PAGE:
Surtaxed Netherlands stamps, during the early part of the German Occupation in 1940 and 1941, continued with the customary issuing of two sets of stamps
each year, one for social and cultural funds during the early Summer and the
other for public or child welfare funds during December.
Between 1942 and 1944, only three surtaxed sets of stamps were issued, and only one of them benefited any public charity. After the surrender of Germany in 1945, the legitimate government of the Netherlands resumed issuing charity stamps on their pre-war schedules.
The six surtaxed Netherlands stamps shown above were issued on May 11, 1940, with the surtax benefiting social and cultural projects.
The 1 1/2 C. + 1 1/2 C. denomination features Vincent van Gogh (1853-1890), the famous Dutch-born Post-Impressionist painter.
The 2 1/2 C. + 2 1/2 C. denomination features Everhardus Potgieter (1808-1875), a Dutch poet and prose writer.
The 3 C. + 3 C. denomination features Petrus Camper (1722-1789), a noteworthy Dutchman of many trades. During his life, he was a physician, anatomist, physiologist, midwife, zoologist, anthropologist, paleontologist, naturalist, professor, sculptor, and a conservative politician.
The 5 C. + 3 C. denomination features Jan Steen (1626-1679), a Dutch genre painter of the Dutch Golden Age.
This stamp was also issued in booklets. The panes of four stamps are scarce and expensive.
The 7 1/2 C. + 2 1/2 C. on 5 C. + 3 C. denomination is identical to the 5 C. + 3 C. denomination described above, except for the color, which is Red, instead of Green.
The 12 1/2 C. + 3 1/2 C. denomination features Joseph Scaliger (1540-1609), the French-born, Dutch religious leader and scholar.
The five surtaxed child welfare Netherlands stamps shown above were issued on December 2, 1940. The surtax benefited destitute children.
The design of these stamps features a little girl with flowers and a doll.
The five surtaxed Netherlands stamps shown above were issued on May 29, 1941, with the surtax benefiting social and cultural projects.
The 1 1/2 C. + 1 1/2 C. denomination features Dr. Antonius Mathijsen (1805-1878), the Dutch army surgeon that first used plaster of paris to set broken bones.
The 2 1/2 C. + 2 1/2 C. denomination features Dr. Jan Ingenhousz (1730-1799), the Dutch physiologist, biologist, and chemist famous for the discovery of photosynthesis.
The 4 C. + 3 C. denomination features Aagje Deken (1741-1804), a Dutch writer.
The 5 C. + 3 C. denomination features Johannes Bosboom (1817-1891), a Dutch painter and water-colorist of The Hague School, noted for his paintings of church interiors.
The 7 1/2 C. + 3 1/2 C. denomination features Antoni Staring, Lord of Wildenborch (1767-1840), a Dutch landowner, agriculturalist, and poet.
The five surtaxed child welfare Netherlands stamps shown above were issued on December 1, 1941.
The design of these stamps features the detail of Rembrandt's 1655 painting of his 14-year-old son, Titus van Rijn, studying at his desk.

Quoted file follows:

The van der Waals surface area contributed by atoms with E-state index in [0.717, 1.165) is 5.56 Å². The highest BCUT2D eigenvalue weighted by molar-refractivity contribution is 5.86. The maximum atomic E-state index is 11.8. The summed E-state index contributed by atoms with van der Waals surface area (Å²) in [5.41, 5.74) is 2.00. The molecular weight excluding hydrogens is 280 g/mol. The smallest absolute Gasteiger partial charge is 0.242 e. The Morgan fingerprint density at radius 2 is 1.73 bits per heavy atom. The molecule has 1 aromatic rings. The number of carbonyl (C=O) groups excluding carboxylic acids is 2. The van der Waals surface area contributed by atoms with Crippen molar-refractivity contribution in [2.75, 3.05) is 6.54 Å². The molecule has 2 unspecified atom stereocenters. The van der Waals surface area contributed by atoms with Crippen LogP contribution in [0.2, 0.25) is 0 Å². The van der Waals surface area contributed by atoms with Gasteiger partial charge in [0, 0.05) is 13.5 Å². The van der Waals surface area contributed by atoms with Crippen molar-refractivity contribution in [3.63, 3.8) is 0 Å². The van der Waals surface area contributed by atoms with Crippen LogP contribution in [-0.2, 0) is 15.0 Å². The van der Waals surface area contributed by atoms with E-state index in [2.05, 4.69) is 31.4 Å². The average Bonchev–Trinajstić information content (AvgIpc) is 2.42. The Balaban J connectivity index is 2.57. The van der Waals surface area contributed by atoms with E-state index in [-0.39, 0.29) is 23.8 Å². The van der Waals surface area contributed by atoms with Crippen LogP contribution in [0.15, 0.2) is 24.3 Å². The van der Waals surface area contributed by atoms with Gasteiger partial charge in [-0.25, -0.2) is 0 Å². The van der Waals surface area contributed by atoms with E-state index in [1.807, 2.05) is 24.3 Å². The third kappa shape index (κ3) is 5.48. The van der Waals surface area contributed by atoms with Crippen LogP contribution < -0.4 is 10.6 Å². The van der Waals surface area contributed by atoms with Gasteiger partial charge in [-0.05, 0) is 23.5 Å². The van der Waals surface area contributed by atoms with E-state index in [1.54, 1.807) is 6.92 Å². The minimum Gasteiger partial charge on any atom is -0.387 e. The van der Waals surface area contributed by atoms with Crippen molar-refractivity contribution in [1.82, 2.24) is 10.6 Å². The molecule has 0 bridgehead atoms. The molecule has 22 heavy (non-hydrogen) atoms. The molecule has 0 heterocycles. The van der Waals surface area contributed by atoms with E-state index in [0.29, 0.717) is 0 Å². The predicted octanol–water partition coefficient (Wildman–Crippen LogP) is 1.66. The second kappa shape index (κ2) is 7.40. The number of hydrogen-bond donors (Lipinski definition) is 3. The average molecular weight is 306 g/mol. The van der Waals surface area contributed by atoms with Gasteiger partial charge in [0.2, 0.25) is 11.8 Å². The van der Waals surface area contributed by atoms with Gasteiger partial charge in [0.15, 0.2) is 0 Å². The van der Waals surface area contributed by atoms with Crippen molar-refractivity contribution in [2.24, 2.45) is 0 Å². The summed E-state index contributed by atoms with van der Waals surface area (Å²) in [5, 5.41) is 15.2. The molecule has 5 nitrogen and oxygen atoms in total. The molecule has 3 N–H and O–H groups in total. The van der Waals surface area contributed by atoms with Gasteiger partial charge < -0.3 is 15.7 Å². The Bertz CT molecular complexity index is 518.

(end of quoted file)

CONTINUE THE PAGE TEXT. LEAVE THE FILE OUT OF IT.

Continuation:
The two surtaxed stamps shown above were issued on November 1, 1942, with the surtax benefiting the Netherlands Legion.
The designs of these stamps depict Dutch legionaries.
These stamps were issued in regular sheet-format and in souvenir panes (shown above). The souvenir panes of the 7 1/2 C. + 2 1/2 C. denomination contained 10 stamps, and the souvenir panes of the 12 1/2 C. + 87 1/2 C. denomination contained four stamps.
The Netherlands Legion was an association created in 1941 by the Netherlands National Socialist Party. Its purpose was to recruit Dutch soldiers to fight the Bolsheviks on the Eastern Front, alongside the German military. Most of them were recruited into the Waffen-SS, where they wore German Waffen-SS uniforms, but they fought as Dutch soldiers and wore Dutch military insignias. The Netherlands legion, made up of an estimated 20,000-25,000 volunteers, fought in various campaigns on the Eastern Front throughout the duration of the war.
The five surtaxed "Winter Relief" Netherlands stamps shown above were issued on March 6, 1944. The surtax benefited National Social Services and the Winter Relief Fund.
In the manner of German charity stamps, these Netherlands stamps, issued during the German occupation, were the first to have the surtax amount printed on them.
The initials on these stamps, "NVD", stand for "Nederlandse Volksdienst" or "Dutch People's Service". The organization was established in 1941 by the Dutch National Socialist Party to manage all charity and social welfare, or in other words, to manage Dutch civil society. During this period, all private charities were banned.
The designs of these stamps feature:
The five surtaxed child welfare stamps shown above were issued by the post-war government of the Netherlands on December 2, 1940.
The design of these Netherlands stamps features a portrait of a little girl.
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The 7 1/2 C. + 7 1/2 C. denomination stamp shown above was issued on October 9, 1943 to celebrate Stamp Day, an annual national event intended to promote stamp collecting.
The design features a 19th Century mail cart.